Because guess what? At times, I am sad, I am disconnected, I am skewed, I am lost. I do go inside my head. I do wish some things didn’t hurt so damned much. I want to give up, not hurt myself or others, but you know: just walk away. Throw up my arms. Screw the cat boxes, forget the stupid project.

I have those super deep and sad feelings. But I attend to them; I have the tools to attend to them, overcome them. I have experience from years, people, years of therapy to overcome those thoughts of isolation and sadness.

But for people who possess those dark feelings and they go unattended, they grow. I have read blog entries by people whose children and their capacity for rage and violence frighten them. They are terrifying. I hear this: she was a gun fanatic, so naturally, this was Mrs. Lanza’s fault for having guns in the house with a kid who is having problems. Blame?! Are we really going there?? She’s dead and so is he. So uh… STOP the blaming. It’s just another tool to wedge (it’s called “comparing out”) between ourselves and the reality that people everywhere are hurting.

I don’t think we will ever ever ever be in a place where we can assign blame. Those days are over. Blame is in the past. Blame is last week and it solves nothing. And this matter is not ours. Comparing out and preaching our suppositions that the mentally ill need to be “locked up” and the autistic need to be watched and suspected and “put away” and “taken out of our society” robs the honor and memory of those beautiful people who died and were called home. It makes it about “us” and “our needs” and “our” fears. Well, if you’re afraid: ADMIT it and talk to someone, anyone. I’m sure you’re not alone.

You know who’s allowed to be afraid right now? Children are allowed to be afraid right now; students and teachers are allowed to be afraid right now: we must tend to them. You know who’s not really allowed to feel afraid right now? Me. I am concerned, I am anxious but I have to get out of my own head. So we must be leaders: we must listen to those who are worried and scared and concerned and do our best to help them stay in the moment, see that nothing is happening to them right now. Build on that. Give them hope. Give them the confidence to Be OK With What Is.

We can not stop these events – there was no way anyone could ever predict this type of thing in classrooms at Virginia Tech, at the high school in Columbine, at the movie theater in Aurora, at the mall in Portland, at the temple in Wisconsin – we say these things are unimaginable. They are not unimaginable to those who commit them. They are all too real. Those people need our help: these things don’t happen until they happen. These people are those killers until they kill.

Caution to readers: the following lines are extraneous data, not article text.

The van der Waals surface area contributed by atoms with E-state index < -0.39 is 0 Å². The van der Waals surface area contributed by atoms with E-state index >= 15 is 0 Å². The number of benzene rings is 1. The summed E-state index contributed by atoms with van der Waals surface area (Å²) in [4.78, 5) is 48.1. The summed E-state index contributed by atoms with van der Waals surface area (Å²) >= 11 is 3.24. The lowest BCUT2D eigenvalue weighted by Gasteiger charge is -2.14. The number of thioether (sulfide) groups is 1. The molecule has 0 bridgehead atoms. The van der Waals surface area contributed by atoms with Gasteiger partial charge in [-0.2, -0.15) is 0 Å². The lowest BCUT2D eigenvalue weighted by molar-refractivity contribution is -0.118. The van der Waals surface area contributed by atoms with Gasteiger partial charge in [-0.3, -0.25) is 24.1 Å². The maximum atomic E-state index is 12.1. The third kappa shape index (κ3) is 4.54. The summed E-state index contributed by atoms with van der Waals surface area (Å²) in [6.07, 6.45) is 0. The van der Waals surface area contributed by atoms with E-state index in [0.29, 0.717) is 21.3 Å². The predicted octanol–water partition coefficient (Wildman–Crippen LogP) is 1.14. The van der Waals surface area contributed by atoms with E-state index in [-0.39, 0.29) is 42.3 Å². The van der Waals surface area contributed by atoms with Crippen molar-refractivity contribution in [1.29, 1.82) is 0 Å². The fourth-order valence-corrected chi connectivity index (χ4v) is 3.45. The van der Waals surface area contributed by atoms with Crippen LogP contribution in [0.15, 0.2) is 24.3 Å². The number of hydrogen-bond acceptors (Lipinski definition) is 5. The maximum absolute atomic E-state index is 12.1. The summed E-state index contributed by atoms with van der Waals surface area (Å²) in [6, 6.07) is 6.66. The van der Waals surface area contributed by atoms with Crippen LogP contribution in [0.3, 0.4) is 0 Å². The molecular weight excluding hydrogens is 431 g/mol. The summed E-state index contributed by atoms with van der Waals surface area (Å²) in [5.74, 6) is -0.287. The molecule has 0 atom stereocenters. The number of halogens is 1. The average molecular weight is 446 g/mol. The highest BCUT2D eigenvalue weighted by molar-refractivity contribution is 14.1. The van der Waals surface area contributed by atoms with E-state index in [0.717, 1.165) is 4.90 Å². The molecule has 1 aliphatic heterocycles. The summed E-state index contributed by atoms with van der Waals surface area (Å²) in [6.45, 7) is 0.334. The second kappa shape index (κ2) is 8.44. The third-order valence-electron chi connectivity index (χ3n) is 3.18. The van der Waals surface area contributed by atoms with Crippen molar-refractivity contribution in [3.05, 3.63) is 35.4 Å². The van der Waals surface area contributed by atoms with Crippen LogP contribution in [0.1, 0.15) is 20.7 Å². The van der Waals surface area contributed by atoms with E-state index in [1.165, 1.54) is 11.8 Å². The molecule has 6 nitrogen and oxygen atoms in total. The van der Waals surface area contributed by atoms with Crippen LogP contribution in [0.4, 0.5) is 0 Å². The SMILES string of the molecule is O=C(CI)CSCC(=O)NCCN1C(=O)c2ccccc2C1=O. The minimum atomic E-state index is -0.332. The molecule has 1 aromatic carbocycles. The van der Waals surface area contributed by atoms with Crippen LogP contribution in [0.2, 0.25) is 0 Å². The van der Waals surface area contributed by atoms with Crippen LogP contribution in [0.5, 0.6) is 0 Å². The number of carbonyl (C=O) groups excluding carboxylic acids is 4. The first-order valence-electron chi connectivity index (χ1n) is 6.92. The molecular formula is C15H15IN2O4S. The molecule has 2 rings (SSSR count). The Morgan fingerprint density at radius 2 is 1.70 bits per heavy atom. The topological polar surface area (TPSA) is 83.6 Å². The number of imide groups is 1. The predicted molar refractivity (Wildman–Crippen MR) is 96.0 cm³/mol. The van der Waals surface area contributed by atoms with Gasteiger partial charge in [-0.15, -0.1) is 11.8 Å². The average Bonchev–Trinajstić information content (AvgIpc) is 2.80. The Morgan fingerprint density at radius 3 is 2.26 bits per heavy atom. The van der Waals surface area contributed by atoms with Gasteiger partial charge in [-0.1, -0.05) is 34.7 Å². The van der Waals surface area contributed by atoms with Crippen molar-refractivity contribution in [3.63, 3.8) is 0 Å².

compassion |kəmˈpaSHən|


sympathetic pity and concern for the sufferings or misfortunes of others: the victims should be treated with compassion.

There are signs: we must be willing to be compassionate enough to reach out and help them. You know who would tell us what to do? Those first graders: they’d tell us to get up and make a friend. Talk to the kid who’s all alone at the lunch table. Offer your hand in friendship. Sadly, the most honest people, the most fearless people — the ones who know everything that we can be doing to make this world a better place: the little kids, are the ones we sometimes listen to the least. Because we’re grown-ups, because we have all the answers, because we’ve got experience. Because we are afraid of being vulnerable.

Another great piece in that liberal rag is this one: http://www.nytimes.com/2012/12/18/nyregion/25-lessons-about-first-graders.html

What we need to do is look inward and find compassion; look inward and dissolve our fear of vulnerability.  Take that step, be that strong. It takes guts to show our hearts. The mental health care system in our country needs changing. This is obvious. That it took those little kids to be the emblem for new and intelligent legislation and change makes me deeply sad. That all the other events weren’t enough to get people out of their seats and demand change and that those little kids and their teachers had to die is the proverbial grand piano crashing on to the sidewalk outside the apartment building.

The thought that “introverts” and “loners” are being categorized for this type of stuff makes my head dizzy:

Larry Page, Rosa Parks, Marcel Proust, Eleanor Roosevelt, J.K. Rowling, Charles Schulz, Steven Spielberg, Steve Wozniak, W.B. Yeats, Warren Buffett, Dale Carnegie, Frédéric Chopin, Charles Darwin, Albert Einstein, Mahatma Gandhi, Al Gore, Sir Isaac Newton, and George Orwell were not murderers. If Ludwig Von Beethoven were around today, he’d be locked up and drugged. What about Helen Keller? She’d be the same. We need to open our eyes and our hearts. One reported “statistic” based on wild and baseless conjecture does not a murderer make. Jesus, people. Wake up. I am  so sad for those people with spectrum disorders and their caregivers. It’s so wrong. What’s next? Should we tattoo them like the nazis did with the Jews? I know I’m being rhetorical and extreme, but my heart is sad.

The change begins with us. The change is there: for us to reach out, ask how people are doing, help them with their bags in from the store. How hard can it be to reach out? Pretty hard apparently. If you need help: ask for it. If you know someone who needs help, give what you can.

I hope I have gotten this out of my system for now. Newtown has forever changed me. Instead of making me afraid, I am more convicted than ever to live and be kind. Please go here and sign this petition: http://www.wearebetterthanthis.org/index.cfm

Thank you.